The Madison Method
Modern research supports a philosophy of public order policing from the 1970s referred to as The Madison Method of Handling People in Crowds and Demonstrations.7 This approach begins with defining the mission and safeguarding the fundamental rights of people to gather and speak out legally. The philosophy should reflect the agency’s core values in viewing citizens as customers. This focus is not situational; it cannot be turned on and off depending on the crisis.
Law enforcement agencies facilitate and protect the public’s right to free speech and assembly. When officers realize they are at a protest to ensure these rights, they direct their responses accordingly, from planning to implementing the plan. Officers must have a well-defined mission that encourages the peaceful gathering of people and uses planning, open communication, negotiation, and leadership to accomplish this goal.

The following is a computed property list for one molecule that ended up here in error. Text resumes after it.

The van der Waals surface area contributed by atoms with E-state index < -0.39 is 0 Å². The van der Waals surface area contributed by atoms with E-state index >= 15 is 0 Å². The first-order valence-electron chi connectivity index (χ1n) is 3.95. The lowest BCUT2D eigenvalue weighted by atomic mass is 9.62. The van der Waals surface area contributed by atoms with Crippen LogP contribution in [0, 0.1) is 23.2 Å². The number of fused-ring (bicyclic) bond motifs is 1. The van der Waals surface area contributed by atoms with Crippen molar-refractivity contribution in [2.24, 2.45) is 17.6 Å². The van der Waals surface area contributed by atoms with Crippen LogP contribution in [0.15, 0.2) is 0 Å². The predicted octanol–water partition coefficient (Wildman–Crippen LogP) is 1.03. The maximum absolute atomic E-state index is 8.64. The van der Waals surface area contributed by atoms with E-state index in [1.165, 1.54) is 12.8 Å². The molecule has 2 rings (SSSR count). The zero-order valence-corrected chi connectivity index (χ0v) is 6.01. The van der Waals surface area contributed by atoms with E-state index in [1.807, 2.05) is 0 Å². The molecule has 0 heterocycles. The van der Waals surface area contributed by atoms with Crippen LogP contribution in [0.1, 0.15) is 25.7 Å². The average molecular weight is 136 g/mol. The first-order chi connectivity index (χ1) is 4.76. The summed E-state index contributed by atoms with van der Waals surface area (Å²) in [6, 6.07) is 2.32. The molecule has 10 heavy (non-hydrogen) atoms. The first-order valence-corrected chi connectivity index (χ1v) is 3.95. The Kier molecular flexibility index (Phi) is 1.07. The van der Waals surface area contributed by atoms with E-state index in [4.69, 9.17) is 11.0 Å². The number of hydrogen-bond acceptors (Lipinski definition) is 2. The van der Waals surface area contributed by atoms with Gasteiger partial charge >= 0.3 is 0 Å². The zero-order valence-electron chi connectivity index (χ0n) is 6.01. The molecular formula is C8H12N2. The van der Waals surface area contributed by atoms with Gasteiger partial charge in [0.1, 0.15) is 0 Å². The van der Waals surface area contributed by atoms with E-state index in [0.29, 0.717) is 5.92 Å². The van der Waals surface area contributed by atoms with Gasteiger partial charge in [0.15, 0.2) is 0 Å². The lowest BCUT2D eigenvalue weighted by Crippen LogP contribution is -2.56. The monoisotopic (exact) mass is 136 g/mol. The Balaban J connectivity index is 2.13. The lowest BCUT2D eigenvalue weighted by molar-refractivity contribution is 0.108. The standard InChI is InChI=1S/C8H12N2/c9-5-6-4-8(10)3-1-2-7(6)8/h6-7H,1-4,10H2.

Los Angeles Police Department (LAPD) commanders achieved success in planning and communicating their agency’s mission during an Occupy Los Angeles gathering. Throughout the event, officers’ objective was to facilitate the peaceful removal of all people and their belongings from the city hall park area. Participants received a reasonable amount of time to leave, after which officers issued a dispersal order. Anyone refusing to exit the park faced arrest.8
Officers should begin with constructive engagement, dialogue, and a soft approach. British law enforcement agencies call this the “softly-softly approach.” Law enforcement personnel mingle and relate to the crowd using low-key procedures based on participants’ behavior, rather than their reputation or officers’ preconceived notions of their intent.